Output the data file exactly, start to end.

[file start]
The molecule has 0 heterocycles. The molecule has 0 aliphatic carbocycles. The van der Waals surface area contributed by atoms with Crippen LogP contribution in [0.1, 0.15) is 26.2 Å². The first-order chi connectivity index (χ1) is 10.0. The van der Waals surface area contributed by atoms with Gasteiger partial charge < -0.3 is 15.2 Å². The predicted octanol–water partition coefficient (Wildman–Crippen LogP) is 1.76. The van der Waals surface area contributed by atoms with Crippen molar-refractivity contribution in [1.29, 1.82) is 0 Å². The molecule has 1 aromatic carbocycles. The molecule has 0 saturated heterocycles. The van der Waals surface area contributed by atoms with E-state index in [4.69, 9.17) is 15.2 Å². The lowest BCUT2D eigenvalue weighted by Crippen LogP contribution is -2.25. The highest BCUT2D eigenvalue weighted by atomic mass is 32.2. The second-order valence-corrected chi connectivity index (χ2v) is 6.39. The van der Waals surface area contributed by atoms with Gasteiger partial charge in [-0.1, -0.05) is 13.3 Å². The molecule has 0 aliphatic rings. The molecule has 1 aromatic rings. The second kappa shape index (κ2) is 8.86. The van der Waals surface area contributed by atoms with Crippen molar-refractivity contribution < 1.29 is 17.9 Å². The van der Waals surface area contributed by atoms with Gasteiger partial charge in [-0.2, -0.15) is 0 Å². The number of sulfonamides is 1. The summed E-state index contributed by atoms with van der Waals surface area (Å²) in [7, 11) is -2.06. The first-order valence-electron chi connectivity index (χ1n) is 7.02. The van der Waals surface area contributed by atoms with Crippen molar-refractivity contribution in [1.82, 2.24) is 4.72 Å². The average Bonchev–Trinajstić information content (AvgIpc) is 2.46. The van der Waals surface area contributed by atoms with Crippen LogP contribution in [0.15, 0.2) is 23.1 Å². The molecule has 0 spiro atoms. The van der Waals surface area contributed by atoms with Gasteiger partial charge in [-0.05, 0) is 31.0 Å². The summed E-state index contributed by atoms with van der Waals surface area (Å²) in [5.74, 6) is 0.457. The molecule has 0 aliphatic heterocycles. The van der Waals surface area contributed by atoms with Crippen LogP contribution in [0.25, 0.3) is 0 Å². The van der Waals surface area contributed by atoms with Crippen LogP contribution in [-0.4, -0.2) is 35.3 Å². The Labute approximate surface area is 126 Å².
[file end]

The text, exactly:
The molecule has 0 heterocycles. The molecule has 0 aliphatic carbocycles. The van der Waals surface area contributed by atoms with Crippen LogP contribution in [0.1, 0.15) is 26.2 Å². The first-order chi connectivity index (χ1) is 10.0. The van der Waals surface area contributed by atoms with Gasteiger partial charge < -0.3 is 15.2 Å². The predicted octanol–water partition coefficient (Wildman–Crippen LogP) is 1.76. The van der Waals surface area contributed by atoms with Crippen molar-refractivity contribution in [1.29, 1.82) is 0 Å². The molecule has 1 aromatic carbocycles. The molecule has 0 saturated heterocycles. The van der Waals surface area contributed by atoms with E-state index in [4.69, 9.17) is 15.2 Å². The lowest BCUT2D eigenvalue weighted by Crippen LogP contribution is -2.25. The highest BCUT2D eigenvalue weighted by atomic mass is 32.2. The second-order valence-corrected chi connectivity index (χ2v) is 6.39. The van der Waals surface area contributed by atoms with Gasteiger partial charge in [-0.1, -0.05) is 13.3 Å². The molecule has 0 aliphatic rings. The molecule has 1 aromatic rings. The second kappa shape index (κ2) is 8.86. The van der Waals surface area contributed by atoms with Crippen molar-refractivity contribution < 1.29 is 17.9 Å². The van der Waals surface area contributed by atoms with Gasteiger partial charge in [-0.2, -0.15) is 0 Å². The number of sulfonamides is 1. The summed E-state index contributed by atoms with van der Waals surface area (Å²) in [7, 11) is -2.06. The first-order valence-electron chi connectivity index (χ1n) is 7.02. The van der Waals surface area contributed by atoms with Crippen molar-refractivity contribution in [1.82, 2.24) is 4.72 Å². The average Bonchev–Trinajstić information content (AvgIpc) is 2.46. The van der Waals surface area contributed by atoms with Crippen LogP contribution in [0.15, 0.2) is 23.1 Å². The molecule has 0 spiro atoms. The van der Waals surface area contributed by atoms with Gasteiger partial charge in [-0.05, 0) is 31.0 Å². The summed E-state index contributed by atoms with van der Waals surface area (Å²) in [5.74, 6) is 0.457. The molecule has 0 aliphatic heterocycles. The van der Waals surface area contributed by atoms with Crippen LogP contribution in [0.25, 0.3) is 0 Å². The van der Waals surface area contributed by atoms with Crippen LogP contribution in [-0.4, -0.2) is 35.3 Å². The Labute approximate surface area is 126 Å².